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Best Answer mbuggieh says
Oh, Wow! So it is Cornish! And I'm third generation Australian. Interesting how some words linger. I thought everyone used it! Thank you.
Yep...sort of like me calling the end of the driveway the "pitch". I got that from my grandmother from Loddiswell, Devon, England.
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Ann Carr says
Thanks, Ann. It's pronounced tyfling.
John Hansen says
Thanks for trying!
The Examiner-1 says
All my sources did that, too. Thank you so much for trying.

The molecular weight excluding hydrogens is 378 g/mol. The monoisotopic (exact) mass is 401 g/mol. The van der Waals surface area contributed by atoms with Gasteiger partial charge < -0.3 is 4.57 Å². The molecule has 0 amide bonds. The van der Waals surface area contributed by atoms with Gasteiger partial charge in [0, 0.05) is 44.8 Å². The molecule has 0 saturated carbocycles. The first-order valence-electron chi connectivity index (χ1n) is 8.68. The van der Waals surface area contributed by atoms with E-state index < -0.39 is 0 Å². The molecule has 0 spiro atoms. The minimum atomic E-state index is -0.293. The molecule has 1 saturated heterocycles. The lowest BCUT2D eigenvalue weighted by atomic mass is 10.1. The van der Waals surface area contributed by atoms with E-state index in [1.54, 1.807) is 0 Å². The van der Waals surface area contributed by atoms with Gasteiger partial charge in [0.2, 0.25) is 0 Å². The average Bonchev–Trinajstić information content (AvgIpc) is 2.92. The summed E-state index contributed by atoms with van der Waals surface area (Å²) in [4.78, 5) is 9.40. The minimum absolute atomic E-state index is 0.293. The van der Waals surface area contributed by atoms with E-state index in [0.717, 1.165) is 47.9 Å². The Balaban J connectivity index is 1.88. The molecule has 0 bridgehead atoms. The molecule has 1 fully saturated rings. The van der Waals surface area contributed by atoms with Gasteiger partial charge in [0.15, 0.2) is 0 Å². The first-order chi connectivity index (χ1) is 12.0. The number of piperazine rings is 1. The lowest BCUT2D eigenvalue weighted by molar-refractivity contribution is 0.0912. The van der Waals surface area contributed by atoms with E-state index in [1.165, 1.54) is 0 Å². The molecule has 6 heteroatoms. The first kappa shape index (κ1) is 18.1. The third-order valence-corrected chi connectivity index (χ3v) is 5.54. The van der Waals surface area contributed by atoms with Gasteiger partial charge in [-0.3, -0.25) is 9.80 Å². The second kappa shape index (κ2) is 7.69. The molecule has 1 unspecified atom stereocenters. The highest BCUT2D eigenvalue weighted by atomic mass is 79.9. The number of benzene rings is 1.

Well, it is about something trifling, but it's not the same. I had no idea that piddling came from the north of England. I looked it up and it comes from the Norwegian - so it may have been in the language for a long time, probably from the Vikings.
No. I hadn't heard of that, but it came up when I tried the online dictionary.
I wanted to use it in a hub, so I left it out in the end, but to me (and my family) it is so meaningful. Thank you for your reply.
Jackie Lynnley says
No. We usually use it if a cotton thread is hanging from a hem.